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I have debug output in my program like this:

#ifdef DEBUG
    std::cout << "[RE_words] " << re << std::endl;
    try {
        boost::regex regex(re);
        std::cout << "[RE_words] " << "passed" << std::endl;
    } catch (exception& e) {
        std::cout << "[RE_words] " << "failed: " << e.what() << std::endl;

and DEBUG is defined in my program manually. I always comment out the line when I make a release version. In Visual Studio 2010, there are also "Configuration"s for Debug vs Release versions which handle the commandline etc. used for compiling. Can I also use the Configuration "Debug" to automatically define DEBUG to the compiler? How?

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up vote 33 down vote accepted

The Visual Studio automatically defines _DEBUG symbol for Debug builds (and NDEBUG for non-debug builds).

Another way to do this is to go to the project settings -> configuration properties -> C/C++ -> preprocessor, and edit the preprocessor definitions manually.

See also:
This answer explains the differences between _DEBUG and NDEBUG in more detail.
This answer explains the purpose of the NDEBUG symbol and whether or not is it defined by the standard.

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Incidentally, NDEBUG is the portable solution. It is kind of unfortunate that no standard symbol exists for DEBUG builds. – edA-qa mort-ora-y Jan 5 '11 at 13:53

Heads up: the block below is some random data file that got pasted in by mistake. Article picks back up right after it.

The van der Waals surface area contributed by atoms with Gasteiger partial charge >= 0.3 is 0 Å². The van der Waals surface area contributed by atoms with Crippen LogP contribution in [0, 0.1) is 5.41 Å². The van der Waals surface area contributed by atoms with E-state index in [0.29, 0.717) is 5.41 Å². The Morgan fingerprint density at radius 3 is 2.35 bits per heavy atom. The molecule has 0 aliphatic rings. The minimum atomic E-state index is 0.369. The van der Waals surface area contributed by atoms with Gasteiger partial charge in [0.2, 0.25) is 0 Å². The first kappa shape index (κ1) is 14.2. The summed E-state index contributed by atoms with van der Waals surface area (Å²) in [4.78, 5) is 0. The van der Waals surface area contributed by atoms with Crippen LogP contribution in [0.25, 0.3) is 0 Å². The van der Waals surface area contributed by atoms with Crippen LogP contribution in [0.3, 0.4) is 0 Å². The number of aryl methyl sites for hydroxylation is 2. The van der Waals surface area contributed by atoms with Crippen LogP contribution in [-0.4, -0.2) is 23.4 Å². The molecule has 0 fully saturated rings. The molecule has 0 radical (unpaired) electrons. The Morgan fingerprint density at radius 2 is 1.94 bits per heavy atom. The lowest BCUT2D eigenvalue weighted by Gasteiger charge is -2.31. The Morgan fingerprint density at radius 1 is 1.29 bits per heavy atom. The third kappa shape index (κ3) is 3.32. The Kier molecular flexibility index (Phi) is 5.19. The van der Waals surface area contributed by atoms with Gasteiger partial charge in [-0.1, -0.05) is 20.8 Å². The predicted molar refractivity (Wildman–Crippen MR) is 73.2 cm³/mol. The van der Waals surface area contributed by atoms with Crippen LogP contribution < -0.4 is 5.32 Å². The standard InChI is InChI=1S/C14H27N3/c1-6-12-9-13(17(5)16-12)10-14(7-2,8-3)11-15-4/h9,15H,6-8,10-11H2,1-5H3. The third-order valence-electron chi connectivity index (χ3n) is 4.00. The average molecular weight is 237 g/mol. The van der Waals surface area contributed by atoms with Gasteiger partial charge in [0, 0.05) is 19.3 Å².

Hi, how can you be sure that vs defines those macros? on msdn it just mention _DEBUG, not NDEBUG, where can I see a list with all the macros VS does for you please? – Icebone1000 Jul 10 '13 at 15:23
@Icebone1000: I have added a link to an answer explaining whether or not is NDEBUG a standard symbol and why would it be considered portable. See the list of predefined macros in the VS. – Jan Holecek Jul 17 '13 at 11:03

Use _DEBUG. Visual C++ defines this for a Debug configuration. Check out the preprocessor directives for the Debug Configuration in your project's properties dialog.

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Yes, you should check project options page, Compile->Advanced compile options. However, VS by default automatically defines DEBUG directive for Debug mode.

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I believe it's the _DEBUG directive. Note the underscore. – notbad.jpeg Aug 12 '14 at 18:54

I too thought I just had to look at the preprocessor property and remove _DEBUG. Visual Studio tries to help out by setting _DEBUG if you select one of the debug run-time library options.

On the project property page Configuration Properties\C/C++\Code Generation the option selected for Runtime Library affects several defines. When selecting a debug library (/MTd or /MDd) the _DEBUG define is set.

See MSDN /MD, /MT ... for more info on the switches. There are several #defines that are set based on these options. They are pretty invisible when trying to find who sets a #define before you even include any header files!!

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